Khan is currently tied with James Anderson of England at No.4 in ICC Test bowlers ranking.

At 21, the left-armer made a big move when he sacrificed a career in engineering to pursue one on the cricketing field. Zaheer started playing for Baroda in 1999 and only a year into domestic cricket, he was called up to the Indian side. He made an impressive start against Kenya in the ‘ICC Knockout Trophy’, picking up 3 wickets on debut and was brilliant throughout the tournament, playing a major role in India’s road to the final. He was immediately inducted into the Test side and thereafter became a regular fixture in the Indian squad. A brilliant 2002 season, capped by 89 wickets, announced his arrival on the international stage. Though in 2003-04, a hamstring injury which was later found out to be a nerve-twitch, hampered his progress. The selectors continued to rest their faith in him but form and fitness combined with the emergence of competition like Sreesanth and RP Singh, meant that he wasn’t assured of a place in the side anymore.

Zaheer’s tumultuous tale reached its climax in 2006 when he was dropped after the Pakistan series and was demoted to a C-Grade contract by the BCCI. He then came up with a befitting reply, prizing 78 wickets for Worcestershire, forcing his way back into the Indian team. A leaner, fitter ‘Zak’ emerged with a shortened run up and a moulded bowling action to lead India’s attack with renewed vigour. His fight-back began in South Africa and was followed up by a historic Test series triumph in England where he ended up as the highest wicket-taker.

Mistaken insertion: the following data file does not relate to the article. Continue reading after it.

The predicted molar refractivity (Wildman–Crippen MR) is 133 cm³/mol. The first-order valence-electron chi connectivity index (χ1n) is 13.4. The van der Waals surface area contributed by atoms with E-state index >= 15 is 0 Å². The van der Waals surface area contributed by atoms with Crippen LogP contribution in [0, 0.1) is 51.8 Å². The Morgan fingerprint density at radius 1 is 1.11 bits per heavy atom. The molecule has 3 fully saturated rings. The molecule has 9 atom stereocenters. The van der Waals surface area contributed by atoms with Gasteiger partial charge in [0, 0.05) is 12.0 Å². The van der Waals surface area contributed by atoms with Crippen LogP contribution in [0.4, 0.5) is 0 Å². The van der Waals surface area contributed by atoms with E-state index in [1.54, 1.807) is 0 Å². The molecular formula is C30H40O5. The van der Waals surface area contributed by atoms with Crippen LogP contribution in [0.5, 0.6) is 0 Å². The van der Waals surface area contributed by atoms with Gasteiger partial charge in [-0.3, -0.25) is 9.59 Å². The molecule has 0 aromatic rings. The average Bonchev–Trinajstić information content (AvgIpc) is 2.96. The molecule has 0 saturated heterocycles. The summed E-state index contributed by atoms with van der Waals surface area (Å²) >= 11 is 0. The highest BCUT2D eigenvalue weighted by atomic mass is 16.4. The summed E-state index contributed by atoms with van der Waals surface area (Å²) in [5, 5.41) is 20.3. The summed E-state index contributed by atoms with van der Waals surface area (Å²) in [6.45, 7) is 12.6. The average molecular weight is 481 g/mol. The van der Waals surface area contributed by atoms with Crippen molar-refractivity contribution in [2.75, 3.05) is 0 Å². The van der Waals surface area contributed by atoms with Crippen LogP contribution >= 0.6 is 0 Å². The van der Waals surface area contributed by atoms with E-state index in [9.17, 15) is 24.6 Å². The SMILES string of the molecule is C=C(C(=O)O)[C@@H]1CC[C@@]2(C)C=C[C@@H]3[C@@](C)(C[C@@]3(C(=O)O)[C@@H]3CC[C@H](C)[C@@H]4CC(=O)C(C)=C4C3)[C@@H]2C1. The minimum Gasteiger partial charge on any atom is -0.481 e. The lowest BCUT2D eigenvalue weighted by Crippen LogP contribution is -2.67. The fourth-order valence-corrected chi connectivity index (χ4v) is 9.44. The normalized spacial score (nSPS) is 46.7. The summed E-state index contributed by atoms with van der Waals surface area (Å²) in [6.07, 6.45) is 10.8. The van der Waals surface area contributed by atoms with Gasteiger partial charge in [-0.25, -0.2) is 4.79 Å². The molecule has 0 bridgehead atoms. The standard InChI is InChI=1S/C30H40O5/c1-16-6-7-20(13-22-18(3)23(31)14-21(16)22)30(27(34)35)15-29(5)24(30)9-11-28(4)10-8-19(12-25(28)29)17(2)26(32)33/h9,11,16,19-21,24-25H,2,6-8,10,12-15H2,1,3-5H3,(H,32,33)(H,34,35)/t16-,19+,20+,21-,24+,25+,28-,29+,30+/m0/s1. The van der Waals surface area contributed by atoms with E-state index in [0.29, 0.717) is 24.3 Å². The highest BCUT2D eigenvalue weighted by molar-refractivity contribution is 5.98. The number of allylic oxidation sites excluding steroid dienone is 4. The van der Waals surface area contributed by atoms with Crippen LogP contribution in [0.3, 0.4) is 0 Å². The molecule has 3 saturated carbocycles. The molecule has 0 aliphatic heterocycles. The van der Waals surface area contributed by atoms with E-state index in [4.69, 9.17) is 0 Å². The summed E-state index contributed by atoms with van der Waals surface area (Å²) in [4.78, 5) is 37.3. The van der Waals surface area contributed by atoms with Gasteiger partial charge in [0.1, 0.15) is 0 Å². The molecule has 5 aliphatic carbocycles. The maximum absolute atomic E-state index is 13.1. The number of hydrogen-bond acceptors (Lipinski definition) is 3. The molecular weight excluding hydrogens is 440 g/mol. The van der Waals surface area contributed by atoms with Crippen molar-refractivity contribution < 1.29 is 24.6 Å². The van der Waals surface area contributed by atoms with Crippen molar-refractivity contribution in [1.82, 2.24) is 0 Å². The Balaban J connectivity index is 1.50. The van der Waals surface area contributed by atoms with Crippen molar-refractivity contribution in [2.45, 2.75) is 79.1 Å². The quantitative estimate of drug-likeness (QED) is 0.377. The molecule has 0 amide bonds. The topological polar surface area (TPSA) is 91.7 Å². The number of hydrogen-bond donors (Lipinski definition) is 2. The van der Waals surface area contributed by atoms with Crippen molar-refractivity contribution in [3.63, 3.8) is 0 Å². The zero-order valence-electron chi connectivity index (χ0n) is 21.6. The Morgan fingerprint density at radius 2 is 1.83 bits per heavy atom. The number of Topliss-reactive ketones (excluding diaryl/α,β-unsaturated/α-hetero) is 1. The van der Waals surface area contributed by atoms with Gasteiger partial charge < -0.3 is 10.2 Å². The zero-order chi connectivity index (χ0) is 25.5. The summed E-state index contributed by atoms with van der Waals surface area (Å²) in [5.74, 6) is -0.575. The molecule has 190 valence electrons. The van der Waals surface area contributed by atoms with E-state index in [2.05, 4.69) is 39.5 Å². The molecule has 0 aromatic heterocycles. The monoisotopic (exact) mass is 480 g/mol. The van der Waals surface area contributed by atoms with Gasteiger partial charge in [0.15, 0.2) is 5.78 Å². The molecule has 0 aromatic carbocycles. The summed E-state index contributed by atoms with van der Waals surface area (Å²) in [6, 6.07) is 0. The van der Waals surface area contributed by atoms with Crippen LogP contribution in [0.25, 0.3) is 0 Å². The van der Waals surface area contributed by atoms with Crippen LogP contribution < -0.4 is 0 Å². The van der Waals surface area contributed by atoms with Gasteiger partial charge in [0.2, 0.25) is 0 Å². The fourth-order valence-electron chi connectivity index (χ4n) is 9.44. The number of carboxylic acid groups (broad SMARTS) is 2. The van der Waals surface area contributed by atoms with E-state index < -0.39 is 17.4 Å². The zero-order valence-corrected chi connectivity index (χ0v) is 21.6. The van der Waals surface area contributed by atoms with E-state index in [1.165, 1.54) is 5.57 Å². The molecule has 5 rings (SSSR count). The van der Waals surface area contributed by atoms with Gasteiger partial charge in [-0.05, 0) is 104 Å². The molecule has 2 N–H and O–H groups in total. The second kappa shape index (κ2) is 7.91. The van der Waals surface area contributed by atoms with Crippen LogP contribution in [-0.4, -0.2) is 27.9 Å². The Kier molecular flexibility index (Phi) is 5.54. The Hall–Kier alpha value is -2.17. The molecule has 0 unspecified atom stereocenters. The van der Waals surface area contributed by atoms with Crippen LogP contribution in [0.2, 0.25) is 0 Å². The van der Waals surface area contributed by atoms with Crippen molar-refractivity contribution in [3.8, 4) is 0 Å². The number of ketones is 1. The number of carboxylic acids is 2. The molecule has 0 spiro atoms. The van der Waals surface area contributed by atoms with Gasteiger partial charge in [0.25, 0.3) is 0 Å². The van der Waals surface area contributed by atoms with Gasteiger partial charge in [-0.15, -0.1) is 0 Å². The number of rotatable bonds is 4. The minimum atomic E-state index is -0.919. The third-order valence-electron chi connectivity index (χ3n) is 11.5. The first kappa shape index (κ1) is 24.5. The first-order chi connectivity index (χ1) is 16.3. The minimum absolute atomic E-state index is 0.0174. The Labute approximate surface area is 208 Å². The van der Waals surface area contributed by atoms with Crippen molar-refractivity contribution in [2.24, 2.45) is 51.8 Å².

With his perfect seam action and his ability to swing the ball both ways, Zaheer is sort of a destructive bowler who any team would yearn to call their own. That coupled with his lethal reverse swing with the old ball explains why the Baroda lad has become one of the most feared bowlers in world cricket. Zaheer Khan with his current achievements is already an inspiration to young Indian quickies. But the speedster’s career is far from over. He dreams of going one step further to emulate the legendary Wasim Akram and for the lionhearted optimist that he is, even this herculean task is none too tall for him to conquer.

Highlights

  • Zaheer Khan was named Wisden Cricketer of the Year in 2008.
  • He is India’s most successful left-arm seamer and the third most successful in the World.
  • In Tests, he is India’s most successful fast bowler after Kapil Dev.
  • Zaheer became the third Indian bowler to take more than 150 Test wickets outside India.
  • He was India’s highest wicket taker in the 2003 ICC World Cup.
  • In county cricket, he became the first Worcestershire player to take 10 wickets in a match on debut for over 100 years.
  • He was the highest wicket-taker in 2007, picking up an astonishing 81 scalps in Tests and ODIs combined.
  • As of December 2010, his 75 against Bangladesh in 2004 was the highest Test score by a number 11 batsman.
  • Against Australia in 2008, Zaheer became the third Indian after Rusi Surti and Kapil Dev to score a half century and take five wickets in an innings in the same match.